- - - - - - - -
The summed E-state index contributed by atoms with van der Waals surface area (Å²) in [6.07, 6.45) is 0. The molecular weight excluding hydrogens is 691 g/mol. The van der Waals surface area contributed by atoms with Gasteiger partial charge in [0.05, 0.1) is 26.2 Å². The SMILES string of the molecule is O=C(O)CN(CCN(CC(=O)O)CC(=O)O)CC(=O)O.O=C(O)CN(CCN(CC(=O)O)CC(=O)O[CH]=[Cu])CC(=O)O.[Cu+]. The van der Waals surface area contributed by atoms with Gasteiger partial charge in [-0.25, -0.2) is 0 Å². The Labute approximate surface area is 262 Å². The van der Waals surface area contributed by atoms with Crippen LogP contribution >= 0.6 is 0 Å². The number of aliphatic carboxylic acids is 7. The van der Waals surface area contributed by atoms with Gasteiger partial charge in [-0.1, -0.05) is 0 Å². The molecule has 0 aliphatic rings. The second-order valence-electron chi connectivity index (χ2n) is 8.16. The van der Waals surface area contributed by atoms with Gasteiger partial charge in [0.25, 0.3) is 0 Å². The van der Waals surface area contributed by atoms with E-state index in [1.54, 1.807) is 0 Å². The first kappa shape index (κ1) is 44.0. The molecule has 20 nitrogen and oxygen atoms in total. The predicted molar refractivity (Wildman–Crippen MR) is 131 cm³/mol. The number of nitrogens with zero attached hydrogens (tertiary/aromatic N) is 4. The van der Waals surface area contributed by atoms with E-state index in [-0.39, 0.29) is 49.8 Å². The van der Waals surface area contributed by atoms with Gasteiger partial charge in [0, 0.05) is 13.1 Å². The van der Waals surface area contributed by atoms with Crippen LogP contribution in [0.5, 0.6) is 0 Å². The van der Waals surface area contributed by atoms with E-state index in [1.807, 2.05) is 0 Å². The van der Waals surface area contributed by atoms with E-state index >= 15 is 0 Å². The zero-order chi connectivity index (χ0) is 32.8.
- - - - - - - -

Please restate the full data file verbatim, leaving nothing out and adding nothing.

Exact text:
The summed E-state index contributed by atoms with van der Waals surface area (Å²) in [6.07, 6.45) is 0. The molecular weight excluding hydrogens is 691 g/mol. The van der Waals surface area contributed by atoms with Gasteiger partial charge in [0.05, 0.1) is 26.2 Å². The SMILES string of the molecule is O=C(O)CN(CCN(CC(=O)O)CC(=O)O)CC(=O)O.O=C(O)CN(CCN(CC(=O)O)CC(=O)O[CH]=[Cu])CC(=O)O.[Cu+]. The van der Waals surface area contributed by atoms with Gasteiger partial charge in [-0.25, -0.2) is 0 Å². The Labute approximate surface area is 262 Å². The van der Waals surface area contributed by atoms with Crippen LogP contribution >= 0.6 is 0 Å². The number of aliphatic carboxylic acids is 7. The van der Waals surface area contributed by atoms with Gasteiger partial charge in [-0.1, -0.05) is 0 Å². The molecule has 0 aliphatic rings. The second-order valence-electron chi connectivity index (χ2n) is 8.16. The van der Waals surface area contributed by atoms with Gasteiger partial charge in [0.25, 0.3) is 0 Å². The van der Waals surface area contributed by atoms with E-state index in [1.54, 1.807) is 0 Å². The first kappa shape index (κ1) is 44.0. The molecule has 20 nitrogen and oxygen atoms in total. The predicted molar refractivity (Wildman–Crippen MR) is 131 cm³/mol. The number of nitrogens with zero attached hydrogens (tertiary/aromatic N) is 4. The van der Waals surface area contributed by atoms with E-state index in [-0.39, 0.29) is 49.8 Å². The van der Waals surface area contributed by atoms with Gasteiger partial charge in [0, 0.05) is 13.1 Å². The van der Waals surface area contributed by atoms with Crippen LogP contribution in [0.5, 0.6) is 0 Å². The van der Waals surface area contributed by atoms with E-state index in [1.807, 2.05) is 0 Å². The van der Waals surface area contributed by atoms with E-state index >= 15 is 0 Å². The zero-order chi connectivity index (χ0) is 32.8.